For the first time in Hollywood history, Spider-Man's love interest will be played by a black actress.
And she's none other than 19-year-old Zendaya — a former Disney star whose acting, modeling, and business career has taken off in recent years.
The rumor mill began churning earlier this year after Zendaya was first cast, with many speculating she'd play Peter Parker's friend Michelle.
But according to an inside scoop from The Wrap, Zendaya landed the coveted role of Mary Jane Watson in "Spider-Man: Homecoming" — a character we're used to seeing with red locks and white skin.
As you can imagine, the news is certainly making waves.
People are (mostly) really excited Zendaya will play Mary Jane in the new 'Spider-Man' movie https://t.co/I4EcRzm2Qi https://t.co/KC3QvsLEAs— Business Insider (@Business Insider)1471618133.0
Reactions from around the web began pouring in with excitement and praise, proving that casting makes a difference.
Just the thought of the new Mary Jane is brightening people's day.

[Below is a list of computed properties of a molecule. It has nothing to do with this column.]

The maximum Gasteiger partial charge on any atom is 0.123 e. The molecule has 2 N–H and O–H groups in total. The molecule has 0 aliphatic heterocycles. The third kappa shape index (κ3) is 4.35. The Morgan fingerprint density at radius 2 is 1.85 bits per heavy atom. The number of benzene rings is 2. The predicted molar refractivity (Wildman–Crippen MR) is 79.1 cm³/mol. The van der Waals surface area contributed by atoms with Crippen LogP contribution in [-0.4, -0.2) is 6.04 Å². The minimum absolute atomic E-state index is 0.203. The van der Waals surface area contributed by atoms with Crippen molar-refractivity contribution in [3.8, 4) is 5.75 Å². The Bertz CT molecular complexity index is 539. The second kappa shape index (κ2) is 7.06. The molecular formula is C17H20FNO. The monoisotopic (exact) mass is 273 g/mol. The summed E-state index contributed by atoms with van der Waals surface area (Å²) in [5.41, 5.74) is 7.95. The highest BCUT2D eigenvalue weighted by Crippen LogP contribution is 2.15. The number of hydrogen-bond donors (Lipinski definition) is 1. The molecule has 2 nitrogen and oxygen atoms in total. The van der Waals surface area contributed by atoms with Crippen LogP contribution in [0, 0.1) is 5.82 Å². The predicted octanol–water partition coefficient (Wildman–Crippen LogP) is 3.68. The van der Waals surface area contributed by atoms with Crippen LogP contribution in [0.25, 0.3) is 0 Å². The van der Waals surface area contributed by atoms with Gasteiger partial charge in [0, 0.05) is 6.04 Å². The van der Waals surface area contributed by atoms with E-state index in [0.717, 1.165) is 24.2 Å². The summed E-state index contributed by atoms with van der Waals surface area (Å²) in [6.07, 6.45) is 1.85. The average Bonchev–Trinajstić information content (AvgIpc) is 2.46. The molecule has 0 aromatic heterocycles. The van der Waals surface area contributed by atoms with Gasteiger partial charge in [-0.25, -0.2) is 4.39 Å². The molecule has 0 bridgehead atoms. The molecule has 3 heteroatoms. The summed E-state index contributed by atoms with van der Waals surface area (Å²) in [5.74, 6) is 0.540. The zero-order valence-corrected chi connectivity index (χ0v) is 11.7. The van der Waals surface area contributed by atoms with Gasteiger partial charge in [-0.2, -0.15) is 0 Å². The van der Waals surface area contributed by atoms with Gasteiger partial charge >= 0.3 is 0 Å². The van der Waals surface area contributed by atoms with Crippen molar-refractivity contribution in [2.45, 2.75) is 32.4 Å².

the idea of Zendaya playing Mary Jane Watson has cleansed my spirit.— Zeba Blay (@Zeba Blay)1471571238.0
In an industry that tends to exclude certain groups from the big screen, this is big.
And who knows how many little girls are celebrating the casting decision this very moment?
Of course, not all reactions were of approval. Some are arguing that a black actress would break the mold of Mary Jane's original comic book look (and they clearly aren't happy about it).
But I suggest we take a step back and give this news a little context first.
For every person of color who's portrayed a character originally written as white, there are about a million examples of the opposite.
I mean, just take a peek at this list.
Not only is Hollywood hesitant to create films directed by and starring people of color, but it also has a nasty habit of whitewashing — giving roles that should be played by actors of color to white people (think, Emma Stone playing Allison Ng in "Aloha" or Rooney Mara playing Tiger Lily — a character who's decidedly Native American — in "Pan").
These systemic problems have meant certain groups are dramatically underrepresented on the big screen.
So instead of getting our feathers ruffled over the modernizing of a comic book series, shouldn't we be celebrating an evolving, more-inclusive film industry?
After all, diversity isn't just cool for the sake of diversity — representation matters.
Everyone deserves to see themselves in the heroes that capture our hearts on-screen.